The general external flow characteristics of a submerged body depend on the shape of the body. Generally, streamlined bodies (i.e., airfoils, streamlined cars) have little influence on the fluid around them compared with the effect from blunt bodies (i.e., triangle shapes and square-bodied bridge decks). The drag and lift on a bridge deck depend on many variables, notably the height of the free-surface level in relation to the bridge deck and the Reynolds number (Re) or Froude number (Fr), both of which describe the amount of turbulence in the flow and the degree to which the flow is critical. There are different mechanisms that have to be considered between the partially inundated case and completely inundated case. For a partially inundated deck, accurate estimates of hydrodynamic loading must take into account not only the forces from the upstream flow field but also the influence of free surface due to the hydrodynamic force from waves. For the completely inundated deck neglecting the effect of wave forces, the mean flow field upstream dominates the hydrodynamic loading on the bridge deck.
For a body moving through a fluid or a body immersed in a moving fluid, the interaction between the body and the fluid surrounding it produces forces at the fluid-body interface. The forces acting parallel to the free-stream direction due to the influence of viscosity may be called wall shear stresses, and the force acting normal to the free-stream direction due to pressure may be called normal stresses. The resultant force of shear stress and pressure distribution in the velocity's direction is termed as drag, and the resultant force normal to the direction of velocity is termed lift.
As flow separates from the leading edge corner for a bridge deck, large numbers of vortices form at different scales along the surface of the bridge deck. Eventually, they shed from the trailing edge in a process called the vortex shedding phenomenon. The center of a vortex, or a vortex core, has a local minimum pressure. Thus, the formation and development of the vortices tend to dominate the progression of the drag, lift, and moment on the surface of the bridge deck. Different deck geometries submerged by the flow have different flow fields and distributions of vortices along the surface of the decks leading to the alterations of forces or the force coefficients with the change in the geometry.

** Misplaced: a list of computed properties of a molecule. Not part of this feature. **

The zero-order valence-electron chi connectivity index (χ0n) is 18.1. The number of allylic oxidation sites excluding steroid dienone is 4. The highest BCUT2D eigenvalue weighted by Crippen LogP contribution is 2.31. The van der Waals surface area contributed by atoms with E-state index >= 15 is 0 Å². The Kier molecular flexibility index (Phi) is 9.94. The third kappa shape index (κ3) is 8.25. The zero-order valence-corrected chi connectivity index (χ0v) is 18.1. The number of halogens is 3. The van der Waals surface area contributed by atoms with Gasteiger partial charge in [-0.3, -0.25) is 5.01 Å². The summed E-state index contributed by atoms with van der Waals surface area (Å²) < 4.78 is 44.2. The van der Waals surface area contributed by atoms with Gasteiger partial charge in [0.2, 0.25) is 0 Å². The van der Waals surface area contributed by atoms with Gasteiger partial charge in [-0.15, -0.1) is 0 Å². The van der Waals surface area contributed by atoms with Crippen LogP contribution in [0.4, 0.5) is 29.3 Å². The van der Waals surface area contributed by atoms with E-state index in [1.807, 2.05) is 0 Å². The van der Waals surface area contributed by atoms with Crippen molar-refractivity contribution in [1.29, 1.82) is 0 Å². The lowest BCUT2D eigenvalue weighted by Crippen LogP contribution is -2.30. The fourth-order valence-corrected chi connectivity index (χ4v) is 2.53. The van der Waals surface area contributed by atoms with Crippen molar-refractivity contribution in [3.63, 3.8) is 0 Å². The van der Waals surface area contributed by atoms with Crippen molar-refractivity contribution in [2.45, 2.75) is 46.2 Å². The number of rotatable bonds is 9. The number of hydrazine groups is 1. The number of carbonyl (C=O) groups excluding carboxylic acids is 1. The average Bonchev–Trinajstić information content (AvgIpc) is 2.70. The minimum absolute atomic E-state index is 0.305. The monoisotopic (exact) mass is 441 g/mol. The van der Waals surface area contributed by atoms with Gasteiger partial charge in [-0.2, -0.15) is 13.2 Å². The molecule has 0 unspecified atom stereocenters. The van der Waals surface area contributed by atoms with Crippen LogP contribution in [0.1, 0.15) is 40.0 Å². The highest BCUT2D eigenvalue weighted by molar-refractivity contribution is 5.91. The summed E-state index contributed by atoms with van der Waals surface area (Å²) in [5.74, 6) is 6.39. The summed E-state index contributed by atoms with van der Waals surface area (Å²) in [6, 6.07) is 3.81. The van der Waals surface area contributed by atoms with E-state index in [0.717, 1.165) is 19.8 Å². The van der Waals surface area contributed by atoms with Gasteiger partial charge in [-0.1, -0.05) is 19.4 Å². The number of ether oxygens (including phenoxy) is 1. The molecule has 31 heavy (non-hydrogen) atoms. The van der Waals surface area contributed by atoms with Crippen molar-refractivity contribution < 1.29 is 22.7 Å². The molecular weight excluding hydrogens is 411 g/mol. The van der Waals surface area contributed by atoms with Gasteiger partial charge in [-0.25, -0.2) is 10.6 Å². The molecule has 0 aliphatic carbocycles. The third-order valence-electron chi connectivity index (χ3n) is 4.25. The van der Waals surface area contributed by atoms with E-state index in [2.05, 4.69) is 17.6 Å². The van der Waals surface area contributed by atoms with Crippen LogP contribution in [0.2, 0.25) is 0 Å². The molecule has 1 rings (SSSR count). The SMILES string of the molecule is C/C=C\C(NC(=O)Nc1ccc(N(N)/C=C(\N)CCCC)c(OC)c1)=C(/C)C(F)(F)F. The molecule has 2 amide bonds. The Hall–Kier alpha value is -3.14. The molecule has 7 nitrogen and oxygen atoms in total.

The applicability of commercial CFD software to predict flow field and evaluate drag and lift forces is being investigated. CFD provides a prediction of fluid flow by means of numerical modeling and software tools. It enables scientists and engineers to perform experiments (i.e., computer simulations) in virtual flow laboratory and significantly reduces the amount of experimentation and overall cost. CFD is a highly interdisciplinary research area that lies at the interface of physics, applied mathematics, and computer science.
The CFD-based simulations can be used for a range of hydraulics research, including the assessment of lift and drag forces on flooded bridge decks, shape optimizations to minimize pressure scour and pier erosion, analysis of sediment transport and its influence on scour, evaluation of active or passive countermeasures for damage mitigation, and consideration of environmental issues such as fish passage through culverts. Currently, the applicability of the commercial CFD software for prediction of these phenomena is being investigated, and the agreement between the code predictions and experimental data from TFHRC flumes is presented in this report.